What better way to describe this state religion than by using the perspective of a religious theorist and commentator? Here’s Douglas Wilson:
“I have earlier made note of what are called plausibility structures. They explain why it is easy to be a Mormon in Salt Lake City, a Muslim in Mecca, and a secularist in an MSNBC newsroom. But let us refrain from applying it to first order beliefs, like religion, and fifth order beliefs, like the notions that those eyewear fashions you wear are even remotely okay, and turn to apply it to second order beliefs, like politics.
“Yesterday, I was looking over a magazine rack at a bookstore in Spokane that I like to haunt (Aunties), and happened to thumb through a copy of Adbusters which, shall we say, is off my beaten path. Page after page was gritty rage-against-the-machine stuff, and it was uber-hip, and I felt my consciousness being raised just standing there. Nothing was more apparent than the fact that these guys thought they were being Authentic. They embraced that risible proposition because the editors and readers of this thing inhabit the same plausibility structure. What they all take for granted can be done in a spirit of serenity because nobody who shares their particular cocoon will ever call them on it. Very few people who flip through it will think it as funny as I did.
“In the blog world, and sometimes in the comments section of this blog, different plausibility structures collide. This results in what some people call debate, but which is very rarely a real debate. People resort to their plausibility structures for ammo (what they call facts), get up a head of steam, and ram into somebody else with another set of facts. Nobody sinks, usually, but rather they just bob on over to another blog. Sometimes they float back on over. And thus it is that we have the death of argument….
“…Recognizing the force and reality of plausibility structures is only relativism if you live in the plausibility structure of a sociology department somewhere. Truth is always worth fighting for, and plausibility structures make the fight necessary.”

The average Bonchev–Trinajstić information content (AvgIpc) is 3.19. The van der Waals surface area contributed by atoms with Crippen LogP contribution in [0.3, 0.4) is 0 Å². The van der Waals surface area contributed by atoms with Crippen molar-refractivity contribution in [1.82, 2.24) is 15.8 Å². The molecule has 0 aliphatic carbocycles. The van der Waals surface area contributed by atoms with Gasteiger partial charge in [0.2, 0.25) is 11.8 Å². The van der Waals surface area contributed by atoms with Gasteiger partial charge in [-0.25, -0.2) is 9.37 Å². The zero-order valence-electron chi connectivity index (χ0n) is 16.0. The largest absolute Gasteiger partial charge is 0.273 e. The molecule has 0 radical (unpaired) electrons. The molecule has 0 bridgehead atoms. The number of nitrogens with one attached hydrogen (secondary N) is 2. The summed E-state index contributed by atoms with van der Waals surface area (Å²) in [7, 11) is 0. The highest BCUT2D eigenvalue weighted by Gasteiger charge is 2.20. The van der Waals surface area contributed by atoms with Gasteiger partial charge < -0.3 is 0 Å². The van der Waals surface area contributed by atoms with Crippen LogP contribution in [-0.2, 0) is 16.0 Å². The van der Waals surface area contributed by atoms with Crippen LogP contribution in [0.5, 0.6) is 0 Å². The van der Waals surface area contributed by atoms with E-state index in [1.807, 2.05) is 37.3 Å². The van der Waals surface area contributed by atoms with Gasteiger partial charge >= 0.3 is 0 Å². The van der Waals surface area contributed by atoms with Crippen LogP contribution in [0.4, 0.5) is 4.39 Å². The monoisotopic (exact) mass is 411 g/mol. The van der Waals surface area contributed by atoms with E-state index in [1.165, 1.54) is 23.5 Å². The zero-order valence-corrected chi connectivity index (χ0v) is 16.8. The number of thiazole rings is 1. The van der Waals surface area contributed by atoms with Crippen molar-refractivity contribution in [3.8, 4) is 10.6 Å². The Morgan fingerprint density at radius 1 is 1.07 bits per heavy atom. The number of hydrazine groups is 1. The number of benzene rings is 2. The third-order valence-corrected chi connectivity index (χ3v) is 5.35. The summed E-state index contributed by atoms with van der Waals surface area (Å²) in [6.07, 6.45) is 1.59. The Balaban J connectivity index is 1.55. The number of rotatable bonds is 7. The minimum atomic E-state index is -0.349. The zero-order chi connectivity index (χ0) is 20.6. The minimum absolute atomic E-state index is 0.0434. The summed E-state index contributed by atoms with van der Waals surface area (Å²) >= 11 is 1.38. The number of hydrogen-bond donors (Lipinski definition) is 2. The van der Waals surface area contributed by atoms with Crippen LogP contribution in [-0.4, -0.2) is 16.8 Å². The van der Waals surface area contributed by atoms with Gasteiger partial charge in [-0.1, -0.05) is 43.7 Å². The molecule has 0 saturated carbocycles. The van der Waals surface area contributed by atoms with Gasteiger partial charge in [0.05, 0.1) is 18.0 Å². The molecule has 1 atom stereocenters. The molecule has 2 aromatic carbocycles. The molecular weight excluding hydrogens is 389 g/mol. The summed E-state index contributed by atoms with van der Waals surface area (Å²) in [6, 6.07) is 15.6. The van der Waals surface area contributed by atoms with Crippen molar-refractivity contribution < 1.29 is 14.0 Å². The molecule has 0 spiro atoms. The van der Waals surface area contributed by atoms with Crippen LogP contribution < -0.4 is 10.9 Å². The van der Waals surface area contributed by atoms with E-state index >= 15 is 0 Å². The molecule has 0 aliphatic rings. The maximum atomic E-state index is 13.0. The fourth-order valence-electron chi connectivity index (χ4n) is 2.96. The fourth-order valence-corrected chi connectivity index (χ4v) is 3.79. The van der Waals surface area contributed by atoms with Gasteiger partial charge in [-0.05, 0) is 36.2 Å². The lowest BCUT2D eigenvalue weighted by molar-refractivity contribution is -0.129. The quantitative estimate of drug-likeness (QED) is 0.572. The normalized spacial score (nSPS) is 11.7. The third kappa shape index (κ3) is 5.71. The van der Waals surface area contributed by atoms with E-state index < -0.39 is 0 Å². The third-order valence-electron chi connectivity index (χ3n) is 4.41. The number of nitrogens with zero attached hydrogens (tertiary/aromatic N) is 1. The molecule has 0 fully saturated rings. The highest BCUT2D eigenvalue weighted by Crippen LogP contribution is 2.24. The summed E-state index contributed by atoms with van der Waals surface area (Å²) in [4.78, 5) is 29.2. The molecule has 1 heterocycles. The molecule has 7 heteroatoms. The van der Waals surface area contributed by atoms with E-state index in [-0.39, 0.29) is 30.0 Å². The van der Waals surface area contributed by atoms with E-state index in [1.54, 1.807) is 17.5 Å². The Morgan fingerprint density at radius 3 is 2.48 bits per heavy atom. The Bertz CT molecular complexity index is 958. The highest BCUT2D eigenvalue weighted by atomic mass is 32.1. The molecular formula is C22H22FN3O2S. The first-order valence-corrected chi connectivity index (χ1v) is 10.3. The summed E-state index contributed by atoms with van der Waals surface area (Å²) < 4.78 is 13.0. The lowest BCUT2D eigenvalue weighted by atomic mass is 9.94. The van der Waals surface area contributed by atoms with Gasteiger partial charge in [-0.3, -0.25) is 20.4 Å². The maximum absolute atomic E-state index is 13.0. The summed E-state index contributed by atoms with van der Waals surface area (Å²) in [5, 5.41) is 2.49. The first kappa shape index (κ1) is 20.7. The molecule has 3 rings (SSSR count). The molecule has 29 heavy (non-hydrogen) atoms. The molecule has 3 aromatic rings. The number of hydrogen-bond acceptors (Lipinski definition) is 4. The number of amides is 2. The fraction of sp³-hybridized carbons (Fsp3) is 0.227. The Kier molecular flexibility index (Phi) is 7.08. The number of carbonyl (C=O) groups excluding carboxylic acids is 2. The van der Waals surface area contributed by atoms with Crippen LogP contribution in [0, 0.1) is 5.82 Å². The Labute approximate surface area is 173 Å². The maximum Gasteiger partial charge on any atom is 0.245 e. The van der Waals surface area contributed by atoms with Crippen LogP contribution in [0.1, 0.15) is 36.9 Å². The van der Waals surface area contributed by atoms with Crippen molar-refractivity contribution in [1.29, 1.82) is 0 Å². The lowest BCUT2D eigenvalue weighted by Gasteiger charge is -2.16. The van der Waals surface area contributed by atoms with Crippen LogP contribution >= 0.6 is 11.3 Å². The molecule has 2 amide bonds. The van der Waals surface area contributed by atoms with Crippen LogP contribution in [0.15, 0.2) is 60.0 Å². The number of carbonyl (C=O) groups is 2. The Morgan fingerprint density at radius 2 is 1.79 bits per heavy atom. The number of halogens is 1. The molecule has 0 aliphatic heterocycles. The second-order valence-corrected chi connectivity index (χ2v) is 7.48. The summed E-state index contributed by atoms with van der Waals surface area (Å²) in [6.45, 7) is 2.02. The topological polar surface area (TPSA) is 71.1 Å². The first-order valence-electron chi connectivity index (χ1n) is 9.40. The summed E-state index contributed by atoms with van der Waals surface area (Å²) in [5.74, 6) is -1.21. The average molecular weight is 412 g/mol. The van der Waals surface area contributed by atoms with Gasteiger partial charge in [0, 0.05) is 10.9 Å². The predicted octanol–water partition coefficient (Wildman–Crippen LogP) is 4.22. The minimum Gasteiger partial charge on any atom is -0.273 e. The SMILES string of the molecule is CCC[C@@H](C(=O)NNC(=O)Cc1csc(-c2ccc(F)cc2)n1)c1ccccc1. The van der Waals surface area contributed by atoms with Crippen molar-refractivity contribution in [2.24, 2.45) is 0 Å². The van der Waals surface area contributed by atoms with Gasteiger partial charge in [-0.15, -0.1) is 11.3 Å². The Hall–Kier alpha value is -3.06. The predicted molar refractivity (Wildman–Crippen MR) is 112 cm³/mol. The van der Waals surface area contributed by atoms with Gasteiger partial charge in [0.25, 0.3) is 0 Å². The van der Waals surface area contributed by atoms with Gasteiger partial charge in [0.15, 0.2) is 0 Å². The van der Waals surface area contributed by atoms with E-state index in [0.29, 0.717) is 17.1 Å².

Here’s another opinion made possible by a plausibility structure that exists in a different virtual reality from the truth. It’s from an op-ed on the comfort women by Bak Jeong-hun in the 9 September Chosun Ilbo. He is writing about the now discredited Yoshida Seiji, who claimed to have gone comfort women hunting while in the Imperial Japanese Army on Jeju:
“30 yen was a not insubstantial amount of money (in those days), but it is just not possible that a Korean woman would want that money and volunteer to become a comfort woman. They probably would have caused an uproar if they were taken forcibly. That’s why Mr. Yoshida and his subordinates tricked them. They told them they would perform general duties, like cleaning or washing.”
The article was written to praise Yoshida Seiji as “a Japanese of conscience. “ Mr. Yoshida wrote a book in the 1980s that was the spark which kindled the current controversy. His claims have been disproved by a Japanese historian and the local Jeju newspaper. They’ve been rejected by the Asahi Shimbun, who initially used them to turn the controversy into a crisis. Mr. Yoshida himself has now admitted it didn’t happen on Jeju after all, he had to embellish the story to sell books, and he was used by “human rights hustlers”.
The real world no longer takes Yoshida Seiji seriously. Only those in the Matrix would still think Yoshida Seiji is a man of conscience, or that Korean womanhood is by nature an unsulliable flower, or that it would be easy to fool someone of normal intelligence by offering a salary for cleaning and other chores that would make them the richest washerwomen in East Asia.
Or think that the King of Japan should kneel at the tomb of Empress Myeongseong.
It’s not possible to manufacture 50 million red pills and expect every South Korean to take one simultaneously. Too many of them prefer the blue ones.
Monk Higgins can’t stop himself either.